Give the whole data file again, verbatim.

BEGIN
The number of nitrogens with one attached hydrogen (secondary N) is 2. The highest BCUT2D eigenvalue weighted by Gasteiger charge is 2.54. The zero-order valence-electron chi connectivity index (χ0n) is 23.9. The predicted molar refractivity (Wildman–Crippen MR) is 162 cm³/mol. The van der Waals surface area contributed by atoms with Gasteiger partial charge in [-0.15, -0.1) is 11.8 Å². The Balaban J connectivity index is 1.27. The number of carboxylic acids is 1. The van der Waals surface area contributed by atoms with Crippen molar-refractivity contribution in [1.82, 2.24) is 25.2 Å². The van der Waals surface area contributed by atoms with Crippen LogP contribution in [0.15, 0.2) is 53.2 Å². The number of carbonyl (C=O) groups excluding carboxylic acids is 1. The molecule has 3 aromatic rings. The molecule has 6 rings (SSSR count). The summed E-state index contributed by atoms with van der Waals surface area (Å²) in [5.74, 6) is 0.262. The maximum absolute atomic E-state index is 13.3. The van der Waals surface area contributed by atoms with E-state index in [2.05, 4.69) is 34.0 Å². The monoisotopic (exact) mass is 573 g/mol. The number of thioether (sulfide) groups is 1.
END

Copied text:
The number of nitrogens with one attached hydrogen (secondary N) is 2. The highest BCUT2D eigenvalue weighted by Gasteiger charge is 2.54. The zero-order valence-electron chi connectivity index (χ0n) is 23.9. The predicted molar refractivity (Wildman–Crippen MR) is 162 cm³/mol. The van der Waals surface area contributed by atoms with Gasteiger partial charge in [-0.15, -0.1) is 11.8 Å². The Balaban J connectivity index is 1.27. The number of carboxylic acids is 1. The van der Waals surface area contributed by atoms with Crippen molar-refractivity contribution in [1.82, 2.24) is 25.2 Å². The van der Waals surface area contributed by atoms with Crippen LogP contribution in [0.15, 0.2) is 53.2 Å². The number of carbonyl (C=O) groups excluding carboxylic acids is 1. The molecule has 3 aromatic rings. The molecule has 6 rings (SSSR count). The summed E-state index contributed by atoms with van der Waals surface area (Å²) in [5.74, 6) is 0.262. The maximum absolute atomic E-state index is 13.3. The van der Waals surface area contributed by atoms with E-state index in [2.05, 4.69) is 34.0 Å². The monoisotopic (exact) mass is 573 g/mol. The number of thioether (sulfide) groups is 1.